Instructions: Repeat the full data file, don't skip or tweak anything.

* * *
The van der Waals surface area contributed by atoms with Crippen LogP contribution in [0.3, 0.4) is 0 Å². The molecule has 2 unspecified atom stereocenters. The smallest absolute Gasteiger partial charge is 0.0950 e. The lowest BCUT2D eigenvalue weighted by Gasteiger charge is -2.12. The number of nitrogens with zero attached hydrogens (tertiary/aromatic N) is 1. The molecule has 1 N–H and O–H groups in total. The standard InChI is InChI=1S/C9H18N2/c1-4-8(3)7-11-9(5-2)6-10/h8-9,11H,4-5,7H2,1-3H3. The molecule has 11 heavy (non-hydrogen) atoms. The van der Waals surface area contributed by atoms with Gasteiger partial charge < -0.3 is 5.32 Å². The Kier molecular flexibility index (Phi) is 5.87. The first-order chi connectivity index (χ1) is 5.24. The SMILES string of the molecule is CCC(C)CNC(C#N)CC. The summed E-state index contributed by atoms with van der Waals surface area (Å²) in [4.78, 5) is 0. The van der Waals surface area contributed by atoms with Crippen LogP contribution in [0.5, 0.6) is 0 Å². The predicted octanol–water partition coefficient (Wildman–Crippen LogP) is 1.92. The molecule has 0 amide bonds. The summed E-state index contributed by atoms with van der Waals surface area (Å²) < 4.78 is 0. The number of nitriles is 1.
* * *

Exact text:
The van der Waals surface area contributed by atoms with Crippen LogP contribution in [0.3, 0.4) is 0 Å². The molecule has 2 unspecified atom stereocenters. The smallest absolute Gasteiger partial charge is 0.0950 e. The lowest BCUT2D eigenvalue weighted by Gasteiger charge is -2.12. The number of nitrogens with zero attached hydrogens (tertiary/aromatic N) is 1. The molecule has 1 N–H and O–H groups in total. The standard InChI is InChI=1S/C9H18N2/c1-4-8(3)7-11-9(5-2)6-10/h8-9,11H,4-5,7H2,1-3H3. The molecule has 11 heavy (non-hydrogen) atoms. The van der Waals surface area contributed by atoms with Gasteiger partial charge < -0.3 is 5.32 Å². The Kier molecular flexibility index (Phi) is 5.87. The first-order chi connectivity index (χ1) is 5.24. The SMILES string of the molecule is CCC(C)CNC(C#N)CC. The summed E-state index contributed by atoms with van der Waals surface area (Å²) in [4.78, 5) is 0. The van der Waals surface area contributed by atoms with Crippen LogP contribution in [0.5, 0.6) is 0 Å². The predicted octanol–water partition coefficient (Wildman–Crippen LogP) is 1.92. The molecule has 0 amide bonds. The summed E-state index contributed by atoms with van der Waals surface area (Å²) < 4.78 is 0. The number of nitriles is 1.